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CAPE FEAR MEMORIAL BRIDGE: Updates, resources, and context

School board chair marks official end to Kelly lawsuit by re-reading a previous statement

New Hanover County Board of Education Chairman Pete Wildeboer at the podium. Behind him, from left: Board members Hugh McManus, Stephanie Walker, Melissa Mason, Pat Bradford, Superintendent Dr. Charles Faust, Josie Barnhart, and Stephanie Kraybill.
Benjamin Schachtman
/
WHQR
New Hanover County Board of Education Chairman Pete Wildeboer at the podium. Behind him, from left: Board members Hugh McManus, Stephanie Walker, Melissa Mason, Pat Bradford, Superintendent Dr. Charles Faust, Josie Barnhart, and Stephanie Kraybill.

Ahead of Tuesday night's meeting, New Hanover County Board of Education Chairman Pete Wildeboer held a press conference to read a near-verbatim copy of a statement first issued in early June, when the district originally announced a $5.75-million settlement with 14 young men who had been sexually abused by former teacher Michael Earl Kelly.

Flanked by fellow board members, Chairman Pete Wildeboer read a statement regarding the $5.75-million settlement with 14 young men who were sexually abused by a former teacher of the year, Michael Earl Kelly, who was sentenced to at least 16 years in prison after pleading guilty to over 50 counts of sexual abuse and misconduct in the summer of 2019.

“We, the members of the New Hanover County Board of Education, want to publicly acknowledge the suffering that the John Doe plaintiffs have endured as a result of Michael Kelly's abuse, and to express our sincere hope that the resolution provided by the Settlement Agreement will support these young men in their healing process. The board also reaffirmed its commitment to improving its policies and practices in an effort to ensure that nothing like this ever happens again," Wildeboer said.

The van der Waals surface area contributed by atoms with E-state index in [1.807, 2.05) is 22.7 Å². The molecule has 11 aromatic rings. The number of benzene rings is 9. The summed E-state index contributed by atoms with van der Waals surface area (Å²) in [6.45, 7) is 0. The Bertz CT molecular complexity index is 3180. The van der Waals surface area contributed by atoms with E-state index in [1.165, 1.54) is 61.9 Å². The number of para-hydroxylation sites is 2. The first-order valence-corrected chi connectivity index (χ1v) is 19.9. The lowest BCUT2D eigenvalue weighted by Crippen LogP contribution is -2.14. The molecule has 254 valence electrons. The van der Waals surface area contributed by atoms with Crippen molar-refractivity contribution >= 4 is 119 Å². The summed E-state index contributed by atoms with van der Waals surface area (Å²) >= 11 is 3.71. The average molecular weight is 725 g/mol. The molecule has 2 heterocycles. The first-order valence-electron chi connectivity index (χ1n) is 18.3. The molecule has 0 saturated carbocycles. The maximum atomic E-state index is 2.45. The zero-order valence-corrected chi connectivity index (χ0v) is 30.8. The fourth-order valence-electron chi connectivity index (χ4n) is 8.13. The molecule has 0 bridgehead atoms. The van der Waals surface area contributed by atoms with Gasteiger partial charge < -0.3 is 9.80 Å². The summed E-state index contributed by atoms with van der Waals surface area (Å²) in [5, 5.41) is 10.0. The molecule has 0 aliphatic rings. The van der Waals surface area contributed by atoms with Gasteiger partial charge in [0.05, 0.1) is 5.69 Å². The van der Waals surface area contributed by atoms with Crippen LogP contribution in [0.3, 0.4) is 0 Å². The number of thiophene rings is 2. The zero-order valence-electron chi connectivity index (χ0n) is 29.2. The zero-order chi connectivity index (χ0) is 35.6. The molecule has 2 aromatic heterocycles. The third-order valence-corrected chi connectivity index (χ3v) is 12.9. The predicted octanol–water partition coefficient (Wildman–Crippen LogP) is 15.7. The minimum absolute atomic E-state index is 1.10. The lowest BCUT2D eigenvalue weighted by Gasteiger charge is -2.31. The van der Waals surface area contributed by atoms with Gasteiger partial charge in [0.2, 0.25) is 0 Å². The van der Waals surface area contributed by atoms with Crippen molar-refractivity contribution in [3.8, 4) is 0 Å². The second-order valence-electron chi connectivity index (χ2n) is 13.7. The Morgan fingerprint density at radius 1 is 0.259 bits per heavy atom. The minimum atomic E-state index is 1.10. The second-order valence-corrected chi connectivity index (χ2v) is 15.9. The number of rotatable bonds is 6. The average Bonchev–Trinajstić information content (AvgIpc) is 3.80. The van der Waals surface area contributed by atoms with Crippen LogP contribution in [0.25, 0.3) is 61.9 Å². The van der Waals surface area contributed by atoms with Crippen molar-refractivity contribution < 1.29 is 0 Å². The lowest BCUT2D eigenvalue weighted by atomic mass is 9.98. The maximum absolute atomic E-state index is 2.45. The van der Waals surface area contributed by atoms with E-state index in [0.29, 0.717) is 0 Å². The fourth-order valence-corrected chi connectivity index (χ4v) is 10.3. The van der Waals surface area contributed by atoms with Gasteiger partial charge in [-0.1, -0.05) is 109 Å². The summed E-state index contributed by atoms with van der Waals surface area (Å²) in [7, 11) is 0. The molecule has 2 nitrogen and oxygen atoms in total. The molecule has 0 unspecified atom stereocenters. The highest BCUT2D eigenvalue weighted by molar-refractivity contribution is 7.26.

Wildeboer said the settlement agreement and release of all past, present, and future claims by the plaintiffs was fully executed on July 27.

It’s worth noting that several former New Hanover County schools employees have been charged, and in several cases convicted, of sexual abuse and misconduct — and the district is still being sued by young women who were abused by former teacher Peter Michael Frank, who was sentenced to at least 50 years in prison last summer. There is also an ongoing criminal investigation into the district, stemming from the handling of Kelly's behavior, currently being reviewed by the office of Attorney General Josh Stein.

Wildeboer’s statement was almost completely identical to a statement released by the board on June 9, when the settlement was first announced (it omitted the phrase "both our sorrow for that pain and" before "our sincere hope").

He did not discuss specifics on what policies and practices the district would be looking at — and did not take questions following his statement, saying he would answer them later.

A district spokesperson said questions couldn't be answered following the brief remarks, given at 4:30 p.m., since staff wanted to begin allowing the public in from outside to attend to board's regular meeting, which began at 5 p.m.

Ben Schachtman is a journalist and editor with a focus on local government accountability. He began reporting for Port City Daily in the Wilmington area in 2016 and took over as managing editor there in 2018. He’s a graduate of Rutgers College and later received his MA from NYU and his PhD from SUNY-Stony Brook, both in English Literature. He loves spending time with his wife and playing rock'n'roll very loudly. You can reach him at BSchachtman@whqr.org and find him on Twitter @Ben_Schachtman.